Forget Taylor-Johnson, the next Bond is hiding in plain sight - and he's been backed by a former 007, opinion by Alex Davies

Forget Taylor-Johnson, the next Bond is hiding in plain sight - and he's been backed by a former 007, opinion by Alex Davies

WATCH HERE: Eamonn Holmes and GB News panel debate Aaron Taylor-Johnson as the next Bond

Alex Davies

By Alex Davies

Published: 22/03/2024

- 08:00

There's only one man who can fill the void of the Bond-shaped hole - and Barbara Broccoli and co should do all they can to get him, says GB News' Digital Entertainment Editor

James Bond fans have been on quite the rollercoaster of emotions this week after it was reported Barbara Broccoli and Eon had finally found Daniel Craig's successor.

The long-billed frontrunner for the role, Aaron Taylor-Johnson, had reportedly got as far as to be handed a "formal offer" and was supposedly readying himself to sign on the dotted line with his all-new Spymaster Duo.

That's what a tabloid source would have you believe but in a double twist Sam Mendes would've been proud of, all is not as it seems.

The BBC learned there was "no truth" to the Taylor-Johnson reports that emerged from Fleet Street and that still no decision had been made - although Taylor-Johnson does remain a firm favourite to bag the part.

What was interesting to see after the reports garnered global attention, however, is just how many people seemed perturbed at the idea of a 33-year-old, handsome and athletically-built actor taking on the part.

Despite a CV that boasts roles in Christopher Nolan box office smashes and the Marvel Cinematic Universe, the reception to Taylor-Johnson being reportedly handed the role fell as flat as someone being launched off a balcony by Bond himself.

Aaron Taylor-Johnson at a film premier

Aaron Taylor-Johnson was reportedly 'offered' the role this week, although nothing is confirmed


Calls for Henry Cavill, Theo James, Damson Idris, James Norton, Tom Hardy, Idris Elba and several other big-named stars have echoed in the chambers of social media ever since it was revealed Taylor-Johnson wasn't a shoo-in.

But I can't help but feel none of those names would garner a unanimously harmonious reception from fans of the genre.

Instead, the only person who it would be almost impossible to doubt in the role is Mr Tommy Shelby, AKA Cillian Murphy.

Murphy's stock has never been higher and his capabilities in front of the camera have never impressed as much as right now following his jaw-dropping and award-grabbing role in Oppenheimer.

Cillian Murphy

Cillian Murphy should be the man chosen to play Bond next, says GB News' Entertainment Editor


An Oscar, a Golden Globe and a Bafta all found their way to Murphy and quite honestly, it's about bloody time he got the plaudits he's deserved for so long.

28 Days Later was the first film that left me sleepless, Inception was the first film that left me with an existential crisis and Peaky Blinders was the first series I binged without stopping.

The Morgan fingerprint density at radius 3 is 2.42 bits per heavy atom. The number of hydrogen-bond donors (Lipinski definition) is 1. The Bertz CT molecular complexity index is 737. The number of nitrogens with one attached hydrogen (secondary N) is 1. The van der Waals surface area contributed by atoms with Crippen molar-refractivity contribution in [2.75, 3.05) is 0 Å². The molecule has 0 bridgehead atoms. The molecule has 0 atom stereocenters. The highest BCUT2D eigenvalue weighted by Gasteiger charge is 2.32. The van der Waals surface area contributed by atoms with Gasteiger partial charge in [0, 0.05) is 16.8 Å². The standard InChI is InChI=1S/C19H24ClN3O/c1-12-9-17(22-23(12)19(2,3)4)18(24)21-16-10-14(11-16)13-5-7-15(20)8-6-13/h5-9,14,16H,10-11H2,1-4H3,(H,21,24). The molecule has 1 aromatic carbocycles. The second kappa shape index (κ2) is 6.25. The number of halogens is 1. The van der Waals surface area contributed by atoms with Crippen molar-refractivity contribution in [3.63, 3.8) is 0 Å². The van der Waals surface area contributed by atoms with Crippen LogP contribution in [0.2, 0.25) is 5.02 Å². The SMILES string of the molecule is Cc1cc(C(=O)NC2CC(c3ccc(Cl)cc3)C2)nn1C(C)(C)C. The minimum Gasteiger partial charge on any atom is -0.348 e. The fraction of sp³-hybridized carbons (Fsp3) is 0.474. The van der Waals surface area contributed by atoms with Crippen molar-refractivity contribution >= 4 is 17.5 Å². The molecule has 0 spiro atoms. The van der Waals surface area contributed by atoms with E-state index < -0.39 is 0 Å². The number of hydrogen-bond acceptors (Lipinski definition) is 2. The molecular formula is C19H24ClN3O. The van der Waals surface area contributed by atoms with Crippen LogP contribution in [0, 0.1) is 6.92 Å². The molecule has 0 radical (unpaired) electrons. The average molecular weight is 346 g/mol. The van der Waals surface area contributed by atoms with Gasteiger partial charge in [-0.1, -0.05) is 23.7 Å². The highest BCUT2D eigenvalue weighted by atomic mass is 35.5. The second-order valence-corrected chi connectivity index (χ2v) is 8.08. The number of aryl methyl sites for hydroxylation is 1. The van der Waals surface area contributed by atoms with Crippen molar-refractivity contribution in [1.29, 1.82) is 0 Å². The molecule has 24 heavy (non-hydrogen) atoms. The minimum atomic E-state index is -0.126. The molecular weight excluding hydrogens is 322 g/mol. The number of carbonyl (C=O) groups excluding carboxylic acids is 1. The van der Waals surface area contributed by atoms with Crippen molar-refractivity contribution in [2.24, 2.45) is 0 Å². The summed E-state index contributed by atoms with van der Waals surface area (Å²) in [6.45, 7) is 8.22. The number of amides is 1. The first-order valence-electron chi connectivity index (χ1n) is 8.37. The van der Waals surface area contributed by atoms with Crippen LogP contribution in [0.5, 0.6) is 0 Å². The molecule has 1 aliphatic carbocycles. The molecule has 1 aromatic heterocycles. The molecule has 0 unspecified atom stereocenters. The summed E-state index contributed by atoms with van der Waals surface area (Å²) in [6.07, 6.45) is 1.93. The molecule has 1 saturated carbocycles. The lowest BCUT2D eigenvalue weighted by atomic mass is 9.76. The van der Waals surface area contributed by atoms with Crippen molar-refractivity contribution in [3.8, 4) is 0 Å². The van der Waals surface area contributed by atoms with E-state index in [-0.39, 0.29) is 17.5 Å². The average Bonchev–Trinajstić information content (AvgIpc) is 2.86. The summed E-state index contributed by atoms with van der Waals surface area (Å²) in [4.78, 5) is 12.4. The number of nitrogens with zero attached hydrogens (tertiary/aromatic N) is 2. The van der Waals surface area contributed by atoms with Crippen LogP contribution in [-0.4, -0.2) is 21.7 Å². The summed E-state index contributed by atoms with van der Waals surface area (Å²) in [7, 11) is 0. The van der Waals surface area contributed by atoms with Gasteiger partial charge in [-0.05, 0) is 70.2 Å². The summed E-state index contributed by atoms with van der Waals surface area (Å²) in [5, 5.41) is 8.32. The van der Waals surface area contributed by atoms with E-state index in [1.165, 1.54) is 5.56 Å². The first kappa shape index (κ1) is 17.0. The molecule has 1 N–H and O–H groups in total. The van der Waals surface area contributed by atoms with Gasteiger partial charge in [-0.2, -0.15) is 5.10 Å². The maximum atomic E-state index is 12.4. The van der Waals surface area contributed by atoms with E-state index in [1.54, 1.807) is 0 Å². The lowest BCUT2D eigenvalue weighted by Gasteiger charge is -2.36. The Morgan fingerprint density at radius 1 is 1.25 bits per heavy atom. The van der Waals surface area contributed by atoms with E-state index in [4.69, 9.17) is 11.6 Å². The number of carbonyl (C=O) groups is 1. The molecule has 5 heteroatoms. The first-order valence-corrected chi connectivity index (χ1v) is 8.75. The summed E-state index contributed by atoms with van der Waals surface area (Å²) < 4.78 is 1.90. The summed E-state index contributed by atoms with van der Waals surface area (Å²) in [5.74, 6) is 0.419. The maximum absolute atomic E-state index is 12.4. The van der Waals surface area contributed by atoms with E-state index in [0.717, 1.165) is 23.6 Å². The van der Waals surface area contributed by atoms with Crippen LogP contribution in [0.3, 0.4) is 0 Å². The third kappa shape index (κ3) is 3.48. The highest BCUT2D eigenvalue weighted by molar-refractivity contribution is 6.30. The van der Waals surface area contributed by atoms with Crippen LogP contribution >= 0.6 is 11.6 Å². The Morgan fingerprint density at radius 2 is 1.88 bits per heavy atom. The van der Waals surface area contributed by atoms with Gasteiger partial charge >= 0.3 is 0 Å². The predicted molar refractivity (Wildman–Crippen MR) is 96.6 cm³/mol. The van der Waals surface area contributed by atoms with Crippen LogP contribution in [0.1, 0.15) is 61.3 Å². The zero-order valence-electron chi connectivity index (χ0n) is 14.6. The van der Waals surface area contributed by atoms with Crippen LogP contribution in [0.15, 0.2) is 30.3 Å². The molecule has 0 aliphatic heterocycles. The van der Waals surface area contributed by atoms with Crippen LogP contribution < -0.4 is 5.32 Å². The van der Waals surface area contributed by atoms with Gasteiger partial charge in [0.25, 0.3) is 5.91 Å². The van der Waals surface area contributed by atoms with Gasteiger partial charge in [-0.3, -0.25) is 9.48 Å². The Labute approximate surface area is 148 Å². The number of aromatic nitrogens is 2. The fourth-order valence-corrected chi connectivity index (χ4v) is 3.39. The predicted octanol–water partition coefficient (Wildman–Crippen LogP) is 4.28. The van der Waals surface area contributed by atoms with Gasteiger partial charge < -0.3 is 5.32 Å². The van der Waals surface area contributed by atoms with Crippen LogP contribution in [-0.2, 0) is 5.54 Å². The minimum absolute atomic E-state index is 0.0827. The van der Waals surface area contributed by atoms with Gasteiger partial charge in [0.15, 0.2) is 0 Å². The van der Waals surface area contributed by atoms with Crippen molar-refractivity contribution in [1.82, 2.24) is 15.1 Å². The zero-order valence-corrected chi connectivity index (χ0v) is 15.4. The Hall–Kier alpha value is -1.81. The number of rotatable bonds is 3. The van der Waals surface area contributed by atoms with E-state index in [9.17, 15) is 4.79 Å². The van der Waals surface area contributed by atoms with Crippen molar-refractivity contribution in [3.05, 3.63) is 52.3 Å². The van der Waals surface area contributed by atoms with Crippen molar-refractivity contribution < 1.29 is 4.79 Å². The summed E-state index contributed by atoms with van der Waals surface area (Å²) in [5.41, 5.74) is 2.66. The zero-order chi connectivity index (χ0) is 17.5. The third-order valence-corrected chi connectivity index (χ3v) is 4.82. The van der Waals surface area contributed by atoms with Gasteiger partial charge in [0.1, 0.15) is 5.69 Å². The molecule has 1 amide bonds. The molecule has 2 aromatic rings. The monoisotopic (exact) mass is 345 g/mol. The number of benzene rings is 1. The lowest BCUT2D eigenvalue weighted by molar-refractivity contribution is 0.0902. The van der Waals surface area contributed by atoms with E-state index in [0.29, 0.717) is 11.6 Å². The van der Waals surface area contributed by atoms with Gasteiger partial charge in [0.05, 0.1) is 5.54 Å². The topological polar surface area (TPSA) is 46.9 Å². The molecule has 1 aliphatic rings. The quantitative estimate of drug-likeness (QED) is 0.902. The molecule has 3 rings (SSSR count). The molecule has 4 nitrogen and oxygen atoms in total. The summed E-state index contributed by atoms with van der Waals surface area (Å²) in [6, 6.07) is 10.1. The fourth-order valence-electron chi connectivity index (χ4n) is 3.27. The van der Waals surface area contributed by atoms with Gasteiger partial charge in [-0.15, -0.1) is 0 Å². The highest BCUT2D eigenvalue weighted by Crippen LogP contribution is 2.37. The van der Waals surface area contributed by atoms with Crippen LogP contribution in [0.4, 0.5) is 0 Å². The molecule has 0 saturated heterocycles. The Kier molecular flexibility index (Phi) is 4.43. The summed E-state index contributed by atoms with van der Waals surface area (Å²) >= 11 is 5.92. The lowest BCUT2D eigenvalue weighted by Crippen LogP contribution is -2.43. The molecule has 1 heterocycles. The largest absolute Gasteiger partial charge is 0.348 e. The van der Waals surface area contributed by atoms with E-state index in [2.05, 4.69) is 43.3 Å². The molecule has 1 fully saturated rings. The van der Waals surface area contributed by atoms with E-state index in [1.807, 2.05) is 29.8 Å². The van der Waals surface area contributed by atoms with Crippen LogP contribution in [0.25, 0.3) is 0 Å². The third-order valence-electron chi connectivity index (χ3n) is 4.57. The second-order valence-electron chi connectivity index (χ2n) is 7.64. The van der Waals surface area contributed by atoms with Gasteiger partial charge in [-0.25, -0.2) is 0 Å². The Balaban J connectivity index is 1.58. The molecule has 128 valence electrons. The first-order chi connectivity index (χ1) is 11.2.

And that was in no small part down to Murphy.

Even former 007 himself Pierce Brosnan has publicly endorsed Murphy for the role, telling the BBC last month: "Cillian would do a magnificent job as James Bond on His Majesty's Secret Service."

Next James Bond

Next James Bond: Barbara Broccoli should look away from Aaron Taylor-Johnson for the new Bond


The only doubt I can think that may emerge from naysayers is Murphy's age.

He'll turn 48 later this year and even if Broccoli and co announced he'd bagged the role tomorrow, it's highly unlikely his first Bond film would be in cinemas before he hit the half-century mark.

But quite frankly, who cares?

Craig was 38 when his debut in Casino Royale was released and 51 when No Time to Die hit cinemas.

Brosnan's entire tenure as Bond took place when he was in his forties, as did Timothy Dalton's - albeit a lot shorter.

Roger Moore's debut in Live and Let Die hit theatres when he was 45 and he lasted all the way until he was 57 in A View To A Kill.

WATCH HERE: Cillian Murphy wins a Golden Globe for Oppenheimer

George Lazenby was an anomaly in more ways than one when he starred in his sole film, On Her Majesty's Secret Service, at 29 while Sean Connery was 32 in Dr No and 41 in his swansong, Diamonds Are Forever.

If we had Murphy tied into the franchise for the next decade, he'd still manage to match the record set by Moore for being the oldest Bond and I don't see that as a problem at all.

I can't think of a single Bond candidate who exhibits the same range as Murphy either - whether it be a Birmingham-based gangster (Peaky Blinders), a Gotham City villain (Batman Begins), or a cross-dressing Nebraskan sociopath (Peacock), Murphy's done it.

Murphy has previously been cited as claiming he too thinks he may be too old to play the part but to me, he's the only one man who can fill the void of the Bond-shaped hole - and Broccoli and co should do all they can to get him.

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